What to Do With Baby Teeth: Fun and Useful Possibilities

Published June 22, 2021
girl holding first lost tooth

There are lots of creative ways to showcase your child's little chompers, if you're a parent who celebrates when they lose a pearly white. Aside from creative and sentimental preservation, there are also medical reasons to hold on to baby teeth. How to preserve baby teeth is truly a personal parental choice, but if it's up your alley, here are some interesting possibilities for what to do with baby teeth.

How to Best Preserve Baby Teeth for Crafty Uses

Parents hold on to baby teeth or milk teeth for all sorts of different reasons. Some want to save the tiny little things to better remember the baby years, and others store them for future medical purposes. If you are storing teeth for future projects, you'll want to preserve them to properly stand the test of time.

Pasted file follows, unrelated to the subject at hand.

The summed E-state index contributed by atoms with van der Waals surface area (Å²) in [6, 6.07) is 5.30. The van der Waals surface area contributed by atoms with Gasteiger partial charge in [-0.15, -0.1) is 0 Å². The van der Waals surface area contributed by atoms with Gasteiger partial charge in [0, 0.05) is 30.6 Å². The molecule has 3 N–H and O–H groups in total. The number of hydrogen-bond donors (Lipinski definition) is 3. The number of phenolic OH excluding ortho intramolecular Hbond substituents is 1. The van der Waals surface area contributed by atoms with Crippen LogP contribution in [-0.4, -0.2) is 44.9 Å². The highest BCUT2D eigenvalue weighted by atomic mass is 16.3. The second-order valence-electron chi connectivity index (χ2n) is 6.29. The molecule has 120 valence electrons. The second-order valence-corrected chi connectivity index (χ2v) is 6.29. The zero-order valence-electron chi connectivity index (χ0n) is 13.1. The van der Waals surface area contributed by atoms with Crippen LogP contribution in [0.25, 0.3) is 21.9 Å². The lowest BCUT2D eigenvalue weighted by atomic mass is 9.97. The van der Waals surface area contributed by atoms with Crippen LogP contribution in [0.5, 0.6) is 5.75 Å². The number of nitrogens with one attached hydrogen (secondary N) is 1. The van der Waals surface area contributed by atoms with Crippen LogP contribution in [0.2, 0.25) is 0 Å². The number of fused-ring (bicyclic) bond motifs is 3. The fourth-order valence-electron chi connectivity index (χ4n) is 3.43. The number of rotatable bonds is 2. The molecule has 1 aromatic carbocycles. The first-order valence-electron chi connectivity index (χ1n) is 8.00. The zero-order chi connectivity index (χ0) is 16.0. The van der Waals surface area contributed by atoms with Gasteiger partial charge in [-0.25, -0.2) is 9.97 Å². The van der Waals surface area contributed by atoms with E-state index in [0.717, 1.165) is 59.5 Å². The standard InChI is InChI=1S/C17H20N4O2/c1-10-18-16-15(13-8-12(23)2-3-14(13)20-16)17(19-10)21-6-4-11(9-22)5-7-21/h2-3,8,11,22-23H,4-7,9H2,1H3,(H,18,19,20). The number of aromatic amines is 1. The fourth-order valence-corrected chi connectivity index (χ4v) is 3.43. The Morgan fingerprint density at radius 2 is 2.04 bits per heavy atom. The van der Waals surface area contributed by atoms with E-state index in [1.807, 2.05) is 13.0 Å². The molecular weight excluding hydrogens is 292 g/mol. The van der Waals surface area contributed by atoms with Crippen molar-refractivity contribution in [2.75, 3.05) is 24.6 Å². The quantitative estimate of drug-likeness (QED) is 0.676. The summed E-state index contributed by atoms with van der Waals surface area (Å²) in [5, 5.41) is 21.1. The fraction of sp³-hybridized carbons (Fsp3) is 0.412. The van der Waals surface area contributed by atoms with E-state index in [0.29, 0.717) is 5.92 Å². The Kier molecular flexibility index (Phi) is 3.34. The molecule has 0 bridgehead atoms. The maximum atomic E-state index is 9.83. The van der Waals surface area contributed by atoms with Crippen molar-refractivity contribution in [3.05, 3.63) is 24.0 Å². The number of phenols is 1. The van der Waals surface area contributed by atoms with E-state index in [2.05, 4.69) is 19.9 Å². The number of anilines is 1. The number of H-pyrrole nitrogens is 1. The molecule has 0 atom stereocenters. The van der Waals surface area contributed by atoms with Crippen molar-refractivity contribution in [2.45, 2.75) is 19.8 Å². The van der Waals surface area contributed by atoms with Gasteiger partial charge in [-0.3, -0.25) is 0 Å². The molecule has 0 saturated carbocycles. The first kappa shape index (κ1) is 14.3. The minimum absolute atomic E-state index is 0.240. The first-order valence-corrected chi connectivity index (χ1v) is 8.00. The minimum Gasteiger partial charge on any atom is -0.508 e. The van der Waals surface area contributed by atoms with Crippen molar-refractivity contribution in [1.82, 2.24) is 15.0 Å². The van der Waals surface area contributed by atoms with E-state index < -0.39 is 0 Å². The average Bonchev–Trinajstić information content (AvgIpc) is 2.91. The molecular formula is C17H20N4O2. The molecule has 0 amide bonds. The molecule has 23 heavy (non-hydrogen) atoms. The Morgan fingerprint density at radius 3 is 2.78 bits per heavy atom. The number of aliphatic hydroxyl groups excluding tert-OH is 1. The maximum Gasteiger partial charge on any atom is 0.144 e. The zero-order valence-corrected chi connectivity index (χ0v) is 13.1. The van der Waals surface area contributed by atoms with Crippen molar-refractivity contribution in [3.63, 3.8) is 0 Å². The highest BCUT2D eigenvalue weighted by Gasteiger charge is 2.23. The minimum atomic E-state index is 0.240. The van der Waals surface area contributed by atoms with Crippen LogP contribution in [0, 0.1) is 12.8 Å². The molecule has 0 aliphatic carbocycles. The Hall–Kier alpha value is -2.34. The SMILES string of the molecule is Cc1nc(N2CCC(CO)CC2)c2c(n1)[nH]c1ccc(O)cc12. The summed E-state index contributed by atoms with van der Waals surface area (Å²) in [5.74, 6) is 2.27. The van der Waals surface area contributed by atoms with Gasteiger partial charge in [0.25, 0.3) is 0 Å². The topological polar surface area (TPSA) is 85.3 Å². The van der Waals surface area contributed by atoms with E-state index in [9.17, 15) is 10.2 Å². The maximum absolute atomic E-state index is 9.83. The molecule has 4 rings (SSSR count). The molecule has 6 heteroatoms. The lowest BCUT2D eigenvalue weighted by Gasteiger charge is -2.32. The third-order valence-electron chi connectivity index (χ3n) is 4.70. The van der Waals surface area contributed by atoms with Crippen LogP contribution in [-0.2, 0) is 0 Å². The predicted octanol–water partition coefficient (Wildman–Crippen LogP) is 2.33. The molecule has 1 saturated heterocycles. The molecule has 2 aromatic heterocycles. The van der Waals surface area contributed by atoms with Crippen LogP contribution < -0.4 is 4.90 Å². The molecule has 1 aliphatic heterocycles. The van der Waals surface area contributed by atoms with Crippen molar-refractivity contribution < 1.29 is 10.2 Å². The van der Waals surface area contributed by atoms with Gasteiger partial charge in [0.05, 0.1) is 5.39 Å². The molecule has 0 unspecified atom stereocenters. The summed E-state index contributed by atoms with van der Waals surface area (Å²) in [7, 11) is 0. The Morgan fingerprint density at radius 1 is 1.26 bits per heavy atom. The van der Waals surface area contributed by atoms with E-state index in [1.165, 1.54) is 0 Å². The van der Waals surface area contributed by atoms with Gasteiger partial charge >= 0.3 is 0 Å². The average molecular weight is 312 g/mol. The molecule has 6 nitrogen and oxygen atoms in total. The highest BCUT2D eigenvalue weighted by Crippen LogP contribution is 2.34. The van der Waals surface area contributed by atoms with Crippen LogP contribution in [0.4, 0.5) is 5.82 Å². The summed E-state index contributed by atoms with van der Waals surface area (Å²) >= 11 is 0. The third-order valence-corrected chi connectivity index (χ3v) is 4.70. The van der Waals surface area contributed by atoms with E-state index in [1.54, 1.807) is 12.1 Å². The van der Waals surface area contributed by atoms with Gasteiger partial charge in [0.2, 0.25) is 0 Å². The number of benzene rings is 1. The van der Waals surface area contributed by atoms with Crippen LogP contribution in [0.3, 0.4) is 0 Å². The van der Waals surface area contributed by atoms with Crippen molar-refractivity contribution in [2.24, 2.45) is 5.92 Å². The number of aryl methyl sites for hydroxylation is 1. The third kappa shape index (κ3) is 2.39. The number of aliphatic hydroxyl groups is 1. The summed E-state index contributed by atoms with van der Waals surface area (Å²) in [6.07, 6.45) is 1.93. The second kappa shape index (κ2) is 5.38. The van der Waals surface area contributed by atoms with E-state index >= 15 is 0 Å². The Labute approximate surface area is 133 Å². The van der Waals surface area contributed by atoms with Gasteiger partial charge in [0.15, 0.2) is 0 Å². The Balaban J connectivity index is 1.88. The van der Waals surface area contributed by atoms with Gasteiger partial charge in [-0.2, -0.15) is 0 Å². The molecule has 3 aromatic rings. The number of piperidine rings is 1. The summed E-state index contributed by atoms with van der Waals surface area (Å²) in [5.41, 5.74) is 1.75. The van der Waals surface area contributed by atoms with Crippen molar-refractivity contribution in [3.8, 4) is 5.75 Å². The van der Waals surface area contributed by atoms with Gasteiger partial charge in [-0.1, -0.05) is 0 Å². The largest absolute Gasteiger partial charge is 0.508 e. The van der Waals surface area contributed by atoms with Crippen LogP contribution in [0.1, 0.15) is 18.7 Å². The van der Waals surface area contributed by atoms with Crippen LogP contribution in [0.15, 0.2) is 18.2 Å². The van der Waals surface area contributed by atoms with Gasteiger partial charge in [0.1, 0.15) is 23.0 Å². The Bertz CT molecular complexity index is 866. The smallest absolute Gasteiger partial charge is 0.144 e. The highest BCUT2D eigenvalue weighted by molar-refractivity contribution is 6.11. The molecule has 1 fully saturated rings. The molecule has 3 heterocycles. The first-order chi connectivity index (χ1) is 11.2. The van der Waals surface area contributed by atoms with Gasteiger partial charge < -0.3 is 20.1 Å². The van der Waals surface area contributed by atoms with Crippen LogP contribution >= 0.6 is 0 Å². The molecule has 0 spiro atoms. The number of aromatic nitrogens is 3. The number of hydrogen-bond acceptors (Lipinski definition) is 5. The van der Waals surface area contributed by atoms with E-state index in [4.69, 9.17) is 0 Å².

• Clean the teeth with soap and water.
  • Disinfect the teeth thoroughly by brushing the teeth with rubbing alcohol.
  • Dry teeth completely before storing to prevent bacteria from developing.

Creative and Sentimental Things to Do With Baby Teeth

It can be hard to let go of the baby years. Parents who want to remember every aspect of their child's early years might consider preserving baby teeth. There are several interesting and creative ways to do this, and these ideas prove that you don't have to put teeth in a plastic baggie and store them on the top closet shelf.

Save Pearly Whites in a Specialized Box

Tooth fairy boxes are an extremely popular and cute means of storing teeth. The concept of stowing teeth away in a keepsake box isn't all that unique, but some of the boxes themselves are. You can easily find boxes with placeholders for the tiny teeth included inside them, keeping them organized and safe.

Turn Teeth Into High-End Jewelry

You can take your kid's lost tooth and send it to a jewelry company that grinds and polishes it down, so that it shines as a precious stone would. These companies then take the polished tooth and set it into stunning jewelry.

Use Teeth in Science Experiments

Wondering about the effects of soda pop, coffee, or tea on teeth enamel? Pop those baby teeth into relevant liquids and find out! Baby teeth can be used in many science experiments that are both fun and educational.

Make a Baby Tooth Bank

The Tooth Fairy's Baby Tooth Bank